I love January. It’s a new beginning, a chance to celebrate last year’s accomplishments and look forward to an even better year to come! If you’re like me, you might have “write a novel” on your list of goals for 2016. It feels so good to make that resolution. The first couple weeks of January are like, yes! Let’s do this!
But then, reality sets in.
Writing a novel is not easy. And starting one is, for me at least, the hardest part of the entire process. It doesn’t matter if it’s your very first manuscript, or if you have ten already under your belt—just starting can be very daunting. This year, I’m planning to write my sixth manuscript (two have been published; still endlessly revising or querying the others), so I have some opinions on the best—and worst—ways to get your latest work-in-progress underway.
Because the way you start your new project can have a big impact on whether or not you actually finish it. Which is kinda the whole point, right?
The Secret Ingredient
Most writers start out the same way: with an idea, and a blank “New Document” screen. (Or a blank sheet of paper, if you’re old school like that.) A big expanse of white can be a little unnerving.
One of the first questions you might ask yourself is whether you need an outline, or if you should just start writing and see where it goes. Hold that thought. There's something even more important.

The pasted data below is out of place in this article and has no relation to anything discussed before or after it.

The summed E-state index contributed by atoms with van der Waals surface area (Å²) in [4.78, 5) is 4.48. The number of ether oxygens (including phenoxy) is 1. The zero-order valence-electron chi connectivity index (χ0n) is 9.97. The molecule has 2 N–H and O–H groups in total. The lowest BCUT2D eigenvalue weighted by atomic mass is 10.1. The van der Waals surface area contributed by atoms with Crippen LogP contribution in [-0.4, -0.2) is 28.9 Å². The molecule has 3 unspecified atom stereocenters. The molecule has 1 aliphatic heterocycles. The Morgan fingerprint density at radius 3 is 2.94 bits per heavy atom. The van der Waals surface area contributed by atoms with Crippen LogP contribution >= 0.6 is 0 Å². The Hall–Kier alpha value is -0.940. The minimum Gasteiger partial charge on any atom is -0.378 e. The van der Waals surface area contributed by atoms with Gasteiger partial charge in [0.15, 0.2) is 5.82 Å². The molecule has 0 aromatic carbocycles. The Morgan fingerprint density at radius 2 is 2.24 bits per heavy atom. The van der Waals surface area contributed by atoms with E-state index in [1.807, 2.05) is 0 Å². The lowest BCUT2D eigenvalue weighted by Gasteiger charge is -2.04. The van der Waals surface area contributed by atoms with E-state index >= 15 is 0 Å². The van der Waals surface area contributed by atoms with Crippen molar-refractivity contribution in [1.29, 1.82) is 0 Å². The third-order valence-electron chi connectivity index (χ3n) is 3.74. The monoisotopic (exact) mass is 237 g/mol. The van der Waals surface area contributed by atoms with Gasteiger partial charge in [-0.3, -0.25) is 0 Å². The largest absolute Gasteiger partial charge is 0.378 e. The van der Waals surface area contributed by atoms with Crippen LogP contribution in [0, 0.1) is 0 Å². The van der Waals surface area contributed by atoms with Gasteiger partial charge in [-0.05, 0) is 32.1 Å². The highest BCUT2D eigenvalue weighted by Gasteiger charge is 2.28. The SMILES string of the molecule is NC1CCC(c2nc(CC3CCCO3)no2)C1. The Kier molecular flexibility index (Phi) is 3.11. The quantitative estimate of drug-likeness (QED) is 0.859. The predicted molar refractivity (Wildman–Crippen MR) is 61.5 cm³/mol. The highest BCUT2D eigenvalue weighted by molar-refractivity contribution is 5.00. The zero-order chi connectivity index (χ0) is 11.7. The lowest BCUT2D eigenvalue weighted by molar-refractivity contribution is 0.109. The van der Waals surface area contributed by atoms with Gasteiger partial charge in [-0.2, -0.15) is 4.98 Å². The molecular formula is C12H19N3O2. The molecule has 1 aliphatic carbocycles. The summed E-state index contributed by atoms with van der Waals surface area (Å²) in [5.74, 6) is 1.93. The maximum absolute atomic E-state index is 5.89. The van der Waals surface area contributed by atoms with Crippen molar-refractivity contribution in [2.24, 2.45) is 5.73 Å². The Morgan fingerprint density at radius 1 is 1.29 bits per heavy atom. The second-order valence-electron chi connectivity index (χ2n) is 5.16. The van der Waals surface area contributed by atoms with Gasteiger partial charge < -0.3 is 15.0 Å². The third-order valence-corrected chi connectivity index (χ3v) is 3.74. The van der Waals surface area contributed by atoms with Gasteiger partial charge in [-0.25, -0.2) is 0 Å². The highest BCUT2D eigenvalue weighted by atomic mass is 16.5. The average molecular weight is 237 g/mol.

Right from the get-go, there’s one factor that distinguishes those projects that will see completion, and those manuscripts that will languish forever, half-finished. And that crucial element is…
That’s probably not a surprise. It shouldn’t be. Lots of other writers will tell you the same thing, because it’s true. Sticking with it, day after day, month after month, is a lot more important than having a mind-blowing premise when you start. The absolute key is to get a finished draft, even if it sucks—as many first drafts do. Then you can go to town on revisions, which I think are much easier and more fun (though more time consuming for sure).
What does commitment mean? It should be a daily goal: reaching a certain word count, writing for a set amount of time, or finishing a scene or chapter. Word counts are especially effective in keeping your progress going. Stephen King recommends 1,000-2,000 words/day in On Writing, and the standard for NaNoWriMo is likewise 2,000. I’ve used 2K words/day as my go-to for most first drafts. But if you can’t fit in that much, that's ok. Do 500. Commit to 45 minutes each day. Sit at your desk and finish your daily goal, even if what you're writing is terrible and you hate it (which happens to us all on a regular basis). You can (and will) fix it in rewrites.